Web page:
This Town Lattice covered bridge, the only one remaining in Bartow County, was built on Euharlee Creek in 1886 by Washington W. King. King was the son of former slave and master architect and bridge builder Horace King.
The historical marker erected in 2000 by the Georgia Historical Society and the Federal Highway Administration notes, in part: In 1886 the county contracted with Washington W. King…and Jonathan H. Burke for the construction of this 138-foot bridge…This bridge replaced several previous structures, the last having been built two years prior.
The bridge remained in use until the completion of a modern bridge circa 1980. Much of the material used to build the massive Plant Bowen nearby was hauled over this historic bridge.
Located in the Imlac Community, near Woodbury and Gay, the Red Oak Creek Covered Bridge is sometimes referred to as the Imlac Bridge. The historical marker erected in 2001 notes: This bridge was built in the 1840s by freed slave and noted bridge builder Horace King (1807-1885). Constructed on the Town lattice design, the bridge’s web of planks crisscrossing at 45- to 60-degree angles are fastened at each intersection with a total of approximately 2,500 wooden pegs, or trunnels. Although King is credited with the construction of many covered bridges throughout west Georgia, this is his only surviving bridge of this design. At 391 feet, including the approaches, this structure is the oldest and longest wooden covered bridge in Georgia.
Red Oak Creek is a beautiful tributary of the Flint River. A free public park with picnic tables is located at the bridge for the many who travel here every year.
The design of the bridge is known as “Town lattice”, for the criss-crossing beams set in a lattice pattern and pegged at the joints and attached to spliced horizontal timbers which formed the girders for the span. The inventor of this style, Ithiel Town, was a Connecticut architect. He is said to have made a dollar a foot from contractors all over the country who built bridges using his durable design. It was a very popular style.
The covered portion of the bridge is 116 feet; its total span is 412 feet. There are approximately 2500 wooden pegs holding the truss together. For more, see the National Register nomination form.
Horace King was born a slave in South Carolina in 1807. He was given his freedom in 1848 by his master, John Godwin, but continued to work for him. Godwin was a contractor and his jobs often needed the skill of King. King built a bridge spanning the Chattahoochee at Columbus, and later moved to the LaGrange area, where he was responsible for the construction of numerous covered bridges. His sons (John, Marshall, & Washington) followed him in this trade.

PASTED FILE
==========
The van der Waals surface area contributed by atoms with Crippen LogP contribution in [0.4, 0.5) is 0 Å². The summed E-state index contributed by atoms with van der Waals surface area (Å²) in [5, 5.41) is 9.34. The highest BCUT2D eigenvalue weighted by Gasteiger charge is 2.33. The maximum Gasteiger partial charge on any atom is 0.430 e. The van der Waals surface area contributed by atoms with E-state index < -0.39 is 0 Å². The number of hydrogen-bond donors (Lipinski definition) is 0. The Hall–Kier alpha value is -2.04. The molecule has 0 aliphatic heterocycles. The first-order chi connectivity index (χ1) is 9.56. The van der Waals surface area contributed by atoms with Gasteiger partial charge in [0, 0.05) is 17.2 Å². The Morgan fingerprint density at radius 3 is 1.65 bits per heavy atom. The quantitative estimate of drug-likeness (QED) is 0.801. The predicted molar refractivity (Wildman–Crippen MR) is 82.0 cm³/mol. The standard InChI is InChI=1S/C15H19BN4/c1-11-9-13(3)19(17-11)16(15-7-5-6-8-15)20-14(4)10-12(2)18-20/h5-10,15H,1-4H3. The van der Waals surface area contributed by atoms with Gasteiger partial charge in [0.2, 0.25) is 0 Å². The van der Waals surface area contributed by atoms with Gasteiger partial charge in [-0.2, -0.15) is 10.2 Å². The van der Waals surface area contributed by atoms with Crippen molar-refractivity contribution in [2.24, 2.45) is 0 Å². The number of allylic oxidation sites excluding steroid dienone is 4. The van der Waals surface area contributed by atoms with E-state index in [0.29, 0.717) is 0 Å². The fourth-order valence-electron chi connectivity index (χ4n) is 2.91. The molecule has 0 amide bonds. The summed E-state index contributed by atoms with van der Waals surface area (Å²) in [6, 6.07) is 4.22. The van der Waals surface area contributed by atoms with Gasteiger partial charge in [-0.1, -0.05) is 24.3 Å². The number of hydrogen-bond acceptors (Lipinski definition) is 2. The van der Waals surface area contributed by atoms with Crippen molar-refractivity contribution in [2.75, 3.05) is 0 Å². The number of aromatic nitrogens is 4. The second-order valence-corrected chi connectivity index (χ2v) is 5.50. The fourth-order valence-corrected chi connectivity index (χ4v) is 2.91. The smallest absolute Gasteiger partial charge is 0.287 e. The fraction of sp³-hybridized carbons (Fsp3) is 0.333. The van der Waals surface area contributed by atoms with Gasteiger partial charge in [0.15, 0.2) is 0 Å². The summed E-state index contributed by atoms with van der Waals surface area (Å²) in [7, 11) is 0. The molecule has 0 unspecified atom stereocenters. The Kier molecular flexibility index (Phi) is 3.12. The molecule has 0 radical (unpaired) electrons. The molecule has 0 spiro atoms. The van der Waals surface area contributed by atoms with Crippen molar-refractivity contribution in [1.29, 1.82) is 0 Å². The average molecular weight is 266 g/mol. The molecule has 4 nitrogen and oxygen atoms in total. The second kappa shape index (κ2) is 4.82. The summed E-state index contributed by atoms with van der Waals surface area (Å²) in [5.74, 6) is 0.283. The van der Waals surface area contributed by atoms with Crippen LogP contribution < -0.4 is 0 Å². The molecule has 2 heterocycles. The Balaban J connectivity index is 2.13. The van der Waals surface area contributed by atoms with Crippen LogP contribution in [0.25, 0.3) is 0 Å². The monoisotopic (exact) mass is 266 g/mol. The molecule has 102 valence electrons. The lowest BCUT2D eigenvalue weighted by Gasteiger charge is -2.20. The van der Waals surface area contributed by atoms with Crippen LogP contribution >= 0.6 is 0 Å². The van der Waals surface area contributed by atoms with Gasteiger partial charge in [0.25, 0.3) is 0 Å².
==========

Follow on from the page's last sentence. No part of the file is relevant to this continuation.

Georgia’s longest covered bridge is one of my favorite places. Watson Mill Bridge was built in 1885 over the South Fork of the Broad River by Washington (WW) King, son of the freed slave and great bridge builder, Horace King. The bridge is supported by the town lattice truss system and wooden pins.
The bridge is accessible at Watson Mill Bridge State Park, near Comer. It’s truly one of the most picturesque and beautiful outdoor spots in all of Georgia. Fewer than 20 of Georgia’s 200 historic covered bridges remain.
Originally known as the Zorn’s Mill or Hootenville Bridge, this historic 96-foot covered bridge was built in 1892 by the firm of Herring & Alford at a cost of $1,199. Dr. Herring was a well-known bridge builder in central Georgia until his death in 1911. After years of being in disrepair, it was reconstructed in 1985.
One of just 13 functional covered bridges remaining in Georgia, the Elder Mill bridge is all the more exceptional when you discover that it’s actually been moved and has remained in use.
Historic Marker Text: Built in 1897 by Nathaniel Richardson, this 99-foot-long bridge originally carried the Watkinsville-Athens Road over Calls Creek. It was moved here to Rose Creek in 1924 and the road was relocated to its present site. The nearby grist mill ceased operations in 1941. Constructed in the Town lattice design, the bridge’s web of planks crisscrossing at 45- to 60-degree angles are fastened with wooden pegs, or trunnels, at each intersection. It is one of the few covered bridges in Georgia continuing to carry traffic without underlying steel beams.
If you visit the bridge, make sure you drive across, pull over and walk down to beautiful Rose Creek. Views like this one are almost guaranteed, and it’s all free.